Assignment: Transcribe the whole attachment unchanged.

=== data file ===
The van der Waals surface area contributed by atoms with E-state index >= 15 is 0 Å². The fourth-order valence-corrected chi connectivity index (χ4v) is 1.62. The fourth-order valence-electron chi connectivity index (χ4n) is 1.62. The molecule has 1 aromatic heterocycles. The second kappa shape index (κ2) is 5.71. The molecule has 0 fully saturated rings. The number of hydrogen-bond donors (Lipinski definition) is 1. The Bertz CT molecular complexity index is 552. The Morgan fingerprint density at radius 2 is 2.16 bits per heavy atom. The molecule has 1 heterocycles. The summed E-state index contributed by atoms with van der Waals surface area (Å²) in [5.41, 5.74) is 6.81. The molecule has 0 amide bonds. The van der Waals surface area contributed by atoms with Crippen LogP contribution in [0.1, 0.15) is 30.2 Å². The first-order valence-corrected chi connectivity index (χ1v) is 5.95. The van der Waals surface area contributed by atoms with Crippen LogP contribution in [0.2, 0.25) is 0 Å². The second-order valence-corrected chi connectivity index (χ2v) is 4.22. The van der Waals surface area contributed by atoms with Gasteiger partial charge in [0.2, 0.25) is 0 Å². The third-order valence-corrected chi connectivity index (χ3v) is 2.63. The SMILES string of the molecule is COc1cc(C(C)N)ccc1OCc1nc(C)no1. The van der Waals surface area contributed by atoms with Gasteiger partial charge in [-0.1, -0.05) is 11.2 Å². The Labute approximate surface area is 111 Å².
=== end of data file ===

The van der Waals surface area contributed by atoms with E-state index >= 15 is 0 Å². The fourth-order valence-corrected chi connectivity index (χ4v) is 1.62. The fourth-order valence-electron chi connectivity index (χ4n) is 1.62. The molecule has 1 aromatic heterocycles. The second kappa shape index (κ2) is 5.71. The molecule has 0 fully saturated rings. The number of hydrogen-bond donors (Lipinski definition) is 1. The Bertz CT molecular complexity index is 552. The Morgan fingerprint density at radius 2 is 2.16 bits per heavy atom. The molecule has 1 heterocycles. The summed E-state index contributed by atoms with van der Waals surface area (Å²) in [5.41, 5.74) is 6.81. The molecule has 0 amide bonds. The van der Waals surface area contributed by atoms with Crippen LogP contribution in [0.1, 0.15) is 30.2 Å². The first-order valence-corrected chi connectivity index (χ1v) is 5.95. The van der Waals surface area contributed by atoms with Crippen LogP contribution in [0.2, 0.25) is 0 Å². The second-order valence-corrected chi connectivity index (χ2v) is 4.22. The van der Waals surface area contributed by atoms with Gasteiger partial charge in [0.2, 0.25) is 0 Å². The third-order valence-corrected chi connectivity index (χ3v) is 2.63. The SMILES string of the molecule is COc1cc(C(C)N)ccc1OCc1nc(C)no1. The van der Waals surface area contributed by atoms with Gasteiger partial charge in [-0.1, -0.05) is 11.2 Å². The Labute approximate surface area is 111 Å².